Manchester City 4 Manchester United 1 | Tactical Analysis

Manchester City 4 Manchester United 1 | Tactical Analysis

Both teams started in a 4-4-2 shape. Aguero and Negredo started up front together for City, with Nasri on the left hand side, Navas on the right and Toure and Fernandinho starting in midfield.

United were without Robin Van Persie through injury so started with Welbeck up front with Rooney generally behind. Chris Smalling started at right back and Fellaini and Carrick were chosen in midfield.

Man City v Man United

HOW THE SYSTEMS MATCHED UP

Although both teams started in similar formations, it was the players and movements in each system that made up the tactical battle.

Man City’s system in possession was pretty fluid. They dominated the ball in the first part of the game, pushing Manchester United deep and controlling the midfield area. Nasri was moving inside from his left wing position and helping to circulate possession, whilst also creating space for Kolarov on the outside. He made the second most amount of passes for City (47) with a 91% success rate.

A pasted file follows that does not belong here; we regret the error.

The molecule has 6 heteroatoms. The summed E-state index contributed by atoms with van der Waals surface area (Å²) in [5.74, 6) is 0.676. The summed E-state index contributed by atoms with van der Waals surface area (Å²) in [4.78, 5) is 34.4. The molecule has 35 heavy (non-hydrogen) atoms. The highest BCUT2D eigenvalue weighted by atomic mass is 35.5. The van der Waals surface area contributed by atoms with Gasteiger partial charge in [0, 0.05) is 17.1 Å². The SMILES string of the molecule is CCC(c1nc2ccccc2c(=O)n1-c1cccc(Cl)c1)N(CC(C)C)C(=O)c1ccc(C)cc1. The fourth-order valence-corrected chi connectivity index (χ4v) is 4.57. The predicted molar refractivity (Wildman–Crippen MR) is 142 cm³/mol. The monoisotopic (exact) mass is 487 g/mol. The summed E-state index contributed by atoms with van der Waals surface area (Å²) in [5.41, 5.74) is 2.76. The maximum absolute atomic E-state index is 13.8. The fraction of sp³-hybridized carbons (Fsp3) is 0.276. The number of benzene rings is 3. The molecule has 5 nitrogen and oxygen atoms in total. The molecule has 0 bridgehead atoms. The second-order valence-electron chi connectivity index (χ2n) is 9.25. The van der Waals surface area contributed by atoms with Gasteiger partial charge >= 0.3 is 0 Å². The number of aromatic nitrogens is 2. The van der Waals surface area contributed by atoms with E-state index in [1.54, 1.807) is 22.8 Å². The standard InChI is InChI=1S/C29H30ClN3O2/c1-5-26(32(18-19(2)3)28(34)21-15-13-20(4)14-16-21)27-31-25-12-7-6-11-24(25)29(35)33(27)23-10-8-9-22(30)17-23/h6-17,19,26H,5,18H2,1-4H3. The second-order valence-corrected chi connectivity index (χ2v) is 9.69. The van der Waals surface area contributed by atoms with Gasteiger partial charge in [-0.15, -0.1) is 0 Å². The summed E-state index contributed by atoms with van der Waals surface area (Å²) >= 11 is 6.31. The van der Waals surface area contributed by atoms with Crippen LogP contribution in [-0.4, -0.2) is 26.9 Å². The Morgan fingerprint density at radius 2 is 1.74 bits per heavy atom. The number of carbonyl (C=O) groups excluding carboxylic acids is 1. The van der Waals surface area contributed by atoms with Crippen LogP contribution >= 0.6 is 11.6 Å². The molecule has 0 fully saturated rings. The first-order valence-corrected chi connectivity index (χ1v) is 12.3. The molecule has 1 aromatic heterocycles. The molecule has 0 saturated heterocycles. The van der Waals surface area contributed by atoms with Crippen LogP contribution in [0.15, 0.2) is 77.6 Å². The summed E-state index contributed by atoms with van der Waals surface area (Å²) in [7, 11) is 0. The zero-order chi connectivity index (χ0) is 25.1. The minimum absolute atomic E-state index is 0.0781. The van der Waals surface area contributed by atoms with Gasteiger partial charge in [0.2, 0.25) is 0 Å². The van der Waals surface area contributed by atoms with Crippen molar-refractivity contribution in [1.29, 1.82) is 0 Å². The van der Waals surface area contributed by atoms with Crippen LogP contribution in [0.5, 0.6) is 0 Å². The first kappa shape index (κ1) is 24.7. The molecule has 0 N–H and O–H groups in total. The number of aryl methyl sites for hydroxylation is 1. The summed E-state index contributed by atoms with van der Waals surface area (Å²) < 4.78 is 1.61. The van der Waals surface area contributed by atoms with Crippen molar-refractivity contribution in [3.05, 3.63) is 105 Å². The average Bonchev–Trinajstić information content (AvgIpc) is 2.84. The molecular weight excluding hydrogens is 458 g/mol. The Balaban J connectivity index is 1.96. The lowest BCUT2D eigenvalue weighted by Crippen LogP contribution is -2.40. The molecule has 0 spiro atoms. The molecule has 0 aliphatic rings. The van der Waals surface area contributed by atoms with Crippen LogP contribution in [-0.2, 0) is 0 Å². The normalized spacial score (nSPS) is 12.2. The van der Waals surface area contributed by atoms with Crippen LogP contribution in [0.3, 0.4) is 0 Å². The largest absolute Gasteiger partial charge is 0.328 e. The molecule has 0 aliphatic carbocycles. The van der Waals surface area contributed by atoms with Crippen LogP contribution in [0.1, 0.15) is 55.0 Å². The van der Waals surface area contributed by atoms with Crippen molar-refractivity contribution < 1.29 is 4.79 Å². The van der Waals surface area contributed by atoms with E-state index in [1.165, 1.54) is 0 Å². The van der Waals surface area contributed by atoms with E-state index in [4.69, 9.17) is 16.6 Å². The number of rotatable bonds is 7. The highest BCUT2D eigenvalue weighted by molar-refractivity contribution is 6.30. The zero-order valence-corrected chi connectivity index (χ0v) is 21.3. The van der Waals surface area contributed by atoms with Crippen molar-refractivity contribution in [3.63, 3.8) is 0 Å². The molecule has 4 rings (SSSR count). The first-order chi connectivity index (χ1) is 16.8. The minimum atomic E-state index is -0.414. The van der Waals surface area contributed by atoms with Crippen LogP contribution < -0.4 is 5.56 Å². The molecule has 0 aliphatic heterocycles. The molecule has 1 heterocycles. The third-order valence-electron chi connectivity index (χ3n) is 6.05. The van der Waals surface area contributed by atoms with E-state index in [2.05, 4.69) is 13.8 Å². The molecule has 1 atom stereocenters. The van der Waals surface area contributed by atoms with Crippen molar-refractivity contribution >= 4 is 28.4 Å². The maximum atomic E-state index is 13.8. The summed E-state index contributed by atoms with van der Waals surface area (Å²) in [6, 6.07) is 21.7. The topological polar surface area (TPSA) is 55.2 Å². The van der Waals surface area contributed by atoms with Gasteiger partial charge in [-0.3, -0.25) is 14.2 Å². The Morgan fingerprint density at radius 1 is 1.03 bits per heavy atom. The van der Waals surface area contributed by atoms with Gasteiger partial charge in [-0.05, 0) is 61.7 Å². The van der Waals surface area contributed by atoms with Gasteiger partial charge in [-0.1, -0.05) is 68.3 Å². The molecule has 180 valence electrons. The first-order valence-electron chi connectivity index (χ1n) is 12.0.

On the other side, Zabaleta was also getting forward on the outside of Navas, although Navas was holding the width more than Nasri was. This helped create space for the arrival of Yaya Toure making vertical runs through the middle and helping to dictate the ball in midfield and the final third. While Yaya Toure has often been the player to hold position in the Toure/Fernandinho partnership, in this game it was reversed. Toure had an extremely good first half for Man City offensively while Fernandinho stayed deep, covering the space he left and disrupting Manchester United’s transition attack when they tried to get out through Rooney.

Fernandinho tackling Rooney, disrupting Utd's transition attack

Fernandinho tackling Rooney, disrupting Utd’s transition attack